Michael Corn, Deputy CIO & CISO, Brandeis University
University networks have long been viewed as poor models for information security. However in practice many of the challenges facing these networks (broad adoption of consumer-grade services and BYOD for example) are increasingly challenging corporate networks. Many of the strategies developed by the higher education community have been highly successful and are worthy of examination and adoption within the corporate and government IT ecosystems.
“The cornerstone for effective information security within the higher education community is a deep commitment to information sharing and collaboration”
Higher Education Models for Corporate and Government Security
It may be grass is greener syndrome, but those of us working in security at colleges and universities secretly envy our corporate brethren. We imagine an environment where compliance and policy drives behavior, hard boundaries still exist between the Internet and the inside of the network, and resources are plentiful and available on request.
Universities, on the other hand, are viewed as having ‘open’ networks where anything is permitted; that are burdened by a student population more concerned with Facebook and downloading music than their studies, and a faculty population who view policy as an infringement of academic freedom.
Obviously these are stereotypes; institutional maturity levels vary from business to business and from school to school. While each may have elements of truth to them, the nuanced differences are important.
Universities are often criticized for not operating more like businesses. But historically the business metaphor hasn’t mapped well to Universities. A University is more akin to a municipality. Universities have police departments, libraries, banking, housing, food service, large facility and infrastructure functions. They publish books and magazines, run athletic events, hotels, hospitals and farms as well as world-class research labs and HPC (High Performance Computing) facilities. And let’s not forget that 25-30 percent of our community changes every year as new students arrive and graduating students leave—all of whom bring their own personal computers and phones with them. To the network security vendor accustomed to securing two or three public facing ports, our network traffic looks more like white noise than data traffic. This level of variety brings an entirely new scope to the ‘open vs. closed’ network discussion.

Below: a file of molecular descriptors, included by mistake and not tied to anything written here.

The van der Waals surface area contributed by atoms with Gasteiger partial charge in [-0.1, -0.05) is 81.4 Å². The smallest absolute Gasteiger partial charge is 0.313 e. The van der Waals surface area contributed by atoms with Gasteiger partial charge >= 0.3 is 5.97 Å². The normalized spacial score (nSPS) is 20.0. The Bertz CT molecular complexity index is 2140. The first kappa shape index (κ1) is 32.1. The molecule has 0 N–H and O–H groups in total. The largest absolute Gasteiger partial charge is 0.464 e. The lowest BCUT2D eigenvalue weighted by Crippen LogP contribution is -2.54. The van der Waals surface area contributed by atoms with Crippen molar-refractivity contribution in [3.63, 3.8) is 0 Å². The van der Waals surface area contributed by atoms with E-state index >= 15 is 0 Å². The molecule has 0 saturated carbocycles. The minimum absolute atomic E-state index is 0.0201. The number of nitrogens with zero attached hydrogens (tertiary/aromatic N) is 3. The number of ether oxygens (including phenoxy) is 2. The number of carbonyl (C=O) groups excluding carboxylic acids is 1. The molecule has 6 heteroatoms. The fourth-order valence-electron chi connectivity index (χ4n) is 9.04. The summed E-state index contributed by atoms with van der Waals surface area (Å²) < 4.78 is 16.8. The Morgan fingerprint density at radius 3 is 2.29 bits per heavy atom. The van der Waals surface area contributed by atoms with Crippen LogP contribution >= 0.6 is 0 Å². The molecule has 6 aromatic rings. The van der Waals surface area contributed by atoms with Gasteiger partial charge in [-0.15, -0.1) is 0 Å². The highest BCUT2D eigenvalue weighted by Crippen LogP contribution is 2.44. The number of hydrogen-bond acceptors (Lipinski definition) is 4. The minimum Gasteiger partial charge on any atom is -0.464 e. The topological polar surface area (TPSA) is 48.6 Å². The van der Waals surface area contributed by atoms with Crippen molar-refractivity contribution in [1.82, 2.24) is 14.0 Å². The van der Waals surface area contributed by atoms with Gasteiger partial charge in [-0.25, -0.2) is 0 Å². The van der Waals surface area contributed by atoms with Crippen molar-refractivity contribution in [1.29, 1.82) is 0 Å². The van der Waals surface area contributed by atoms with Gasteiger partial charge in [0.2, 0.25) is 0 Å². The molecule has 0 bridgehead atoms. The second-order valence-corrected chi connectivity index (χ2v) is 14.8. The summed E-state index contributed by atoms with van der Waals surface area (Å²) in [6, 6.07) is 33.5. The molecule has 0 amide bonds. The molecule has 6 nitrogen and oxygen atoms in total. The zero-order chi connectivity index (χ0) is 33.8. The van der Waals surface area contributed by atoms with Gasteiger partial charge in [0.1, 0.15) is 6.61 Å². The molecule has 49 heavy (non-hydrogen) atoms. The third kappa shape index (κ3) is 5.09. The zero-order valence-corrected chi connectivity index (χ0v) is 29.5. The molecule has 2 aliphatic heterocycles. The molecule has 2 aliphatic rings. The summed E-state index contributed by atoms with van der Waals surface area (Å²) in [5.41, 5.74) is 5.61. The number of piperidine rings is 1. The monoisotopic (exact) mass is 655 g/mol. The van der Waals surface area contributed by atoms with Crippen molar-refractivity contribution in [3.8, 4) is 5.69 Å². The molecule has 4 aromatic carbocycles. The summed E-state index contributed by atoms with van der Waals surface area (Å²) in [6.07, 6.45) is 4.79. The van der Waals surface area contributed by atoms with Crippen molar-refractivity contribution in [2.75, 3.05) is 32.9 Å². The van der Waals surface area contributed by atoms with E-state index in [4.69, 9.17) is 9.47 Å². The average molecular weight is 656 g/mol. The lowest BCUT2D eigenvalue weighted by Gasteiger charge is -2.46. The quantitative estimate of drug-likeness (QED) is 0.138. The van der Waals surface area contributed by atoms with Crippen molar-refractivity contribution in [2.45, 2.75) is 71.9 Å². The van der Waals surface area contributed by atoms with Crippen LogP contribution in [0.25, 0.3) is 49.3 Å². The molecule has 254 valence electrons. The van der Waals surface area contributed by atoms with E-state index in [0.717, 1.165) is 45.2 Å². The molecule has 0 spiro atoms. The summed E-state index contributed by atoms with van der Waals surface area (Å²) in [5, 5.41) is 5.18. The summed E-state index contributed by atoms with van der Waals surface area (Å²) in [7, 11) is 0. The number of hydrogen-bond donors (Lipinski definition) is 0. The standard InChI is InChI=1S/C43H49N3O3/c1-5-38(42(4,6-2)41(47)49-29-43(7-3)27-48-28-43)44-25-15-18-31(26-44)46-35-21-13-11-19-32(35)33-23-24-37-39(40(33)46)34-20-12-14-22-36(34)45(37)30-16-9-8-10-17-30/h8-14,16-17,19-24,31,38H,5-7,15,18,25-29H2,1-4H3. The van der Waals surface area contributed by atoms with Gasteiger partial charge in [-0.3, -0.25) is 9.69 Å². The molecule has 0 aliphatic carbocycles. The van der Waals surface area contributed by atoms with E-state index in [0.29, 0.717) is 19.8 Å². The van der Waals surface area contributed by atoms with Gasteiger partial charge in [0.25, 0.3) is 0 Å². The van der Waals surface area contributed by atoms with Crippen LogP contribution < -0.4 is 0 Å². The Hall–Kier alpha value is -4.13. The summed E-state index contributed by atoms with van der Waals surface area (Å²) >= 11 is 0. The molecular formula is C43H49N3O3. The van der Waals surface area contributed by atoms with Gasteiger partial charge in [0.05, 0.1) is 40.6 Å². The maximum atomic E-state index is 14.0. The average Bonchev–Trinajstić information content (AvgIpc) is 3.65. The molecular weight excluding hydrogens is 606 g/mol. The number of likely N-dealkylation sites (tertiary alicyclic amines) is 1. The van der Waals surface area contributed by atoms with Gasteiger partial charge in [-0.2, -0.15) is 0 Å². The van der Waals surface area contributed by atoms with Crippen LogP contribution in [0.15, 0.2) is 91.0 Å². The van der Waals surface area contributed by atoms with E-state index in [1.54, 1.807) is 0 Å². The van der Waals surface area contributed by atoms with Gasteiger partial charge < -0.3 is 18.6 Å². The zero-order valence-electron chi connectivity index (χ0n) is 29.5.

Yet in many critical ways such as the adoption of consumer technologies within businesses, the speed of adoption of cloud services and the impact of these on the expectations of our communities suggests that our two environments are looking more and more alike.
What Higher Ed does Right: Transparency and Collaboration
The cornerstone for effective information security within the higher education community is a deep commitment to information sharing and collaboration. Under the auspices of the various professional and consortial bodies (Educause and Internet2 among others), a rich set of tools, standards, and partnerships have been forged allowing the diffusion of well honed effective practices throughout the community. Operationally many of us simply could not imagine achieving what success we have without the trust community of the REN-ISAC. Open communications and collaboration between institutions has proven essential for incident response while world-class tools such as the Bro intrusion detection system are essentially products of this larger ecosystem.